In 1790, George Washington tasked Gouverneur Morris, the American minister to France, with purchasing a variety of fashionable French objects for decorating his dining room. In making his selections, Morris wrote that it was imperative “to fix the taste of our Country properly,” and that grounding the new nation in the classical tradition, which has “been fashionable above two thousand years,” was the means to achieve this.

These men and their contemporaries inhabited a world heavily influenced by ancient Rome and Greece. Classical references permeated their societies in everything from government to education, from drama to literature. With the archaeological discoveries of Pompeii and Herculaneum and the widespread popularity of Andrea Palladio’s designs, the realms of art and architecture also came to be dominated by classical forms and motifs. Washington himself embraced the classical spirit, and with his design for Mount Vernon’s “New Room,” took the lead in introducing neoclassicism to America. Join leading curators, historians, and art and architectural historians as they examine a wide variety of Greco-Roman styles, influences, references, and forms that early Americans admired and celebrated.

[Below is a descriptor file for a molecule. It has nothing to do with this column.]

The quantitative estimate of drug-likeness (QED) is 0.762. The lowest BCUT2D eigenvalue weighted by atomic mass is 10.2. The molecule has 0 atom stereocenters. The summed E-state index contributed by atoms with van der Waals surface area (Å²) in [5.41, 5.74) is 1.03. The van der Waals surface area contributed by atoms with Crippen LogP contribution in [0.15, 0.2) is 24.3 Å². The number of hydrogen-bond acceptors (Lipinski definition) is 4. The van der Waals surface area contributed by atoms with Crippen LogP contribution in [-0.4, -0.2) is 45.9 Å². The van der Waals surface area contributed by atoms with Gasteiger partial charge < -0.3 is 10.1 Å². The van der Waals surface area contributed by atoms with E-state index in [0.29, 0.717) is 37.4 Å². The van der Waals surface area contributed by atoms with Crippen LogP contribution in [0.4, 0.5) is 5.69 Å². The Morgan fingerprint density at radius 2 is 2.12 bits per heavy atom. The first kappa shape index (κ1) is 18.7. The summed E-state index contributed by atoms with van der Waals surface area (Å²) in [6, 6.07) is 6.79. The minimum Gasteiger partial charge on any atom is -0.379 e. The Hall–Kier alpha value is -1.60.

The Mount Vernon Symposium is endowed by the generous support of The Robert H. Smith Family Foundation, Lucy S. Rhame, The Felicia Fund, The Sachem Foundation, and Mr. and Mrs. Frank Mauran IV.

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$350 for General Public
$325 for Members and Donors
Includes all Lectures, Meals, and Tours
Header Image: La Peinture (Painting), porcelain manufactory of the Duc d'Angoulême, France, ca. 1789. This recently rediscovered biscuit-porcelain figure is one of 12 classically attired figures of the arts and sciences sent to George Washington by Gouverneur Morris in 1790. Courtesy of Stephen L. Zabriskie of Aurora, NY.

"Fashionable above two thousand years": Classical Art and Architecture of the Founding Era, 1760-1810

Speaker information and schedule to be announced soon.

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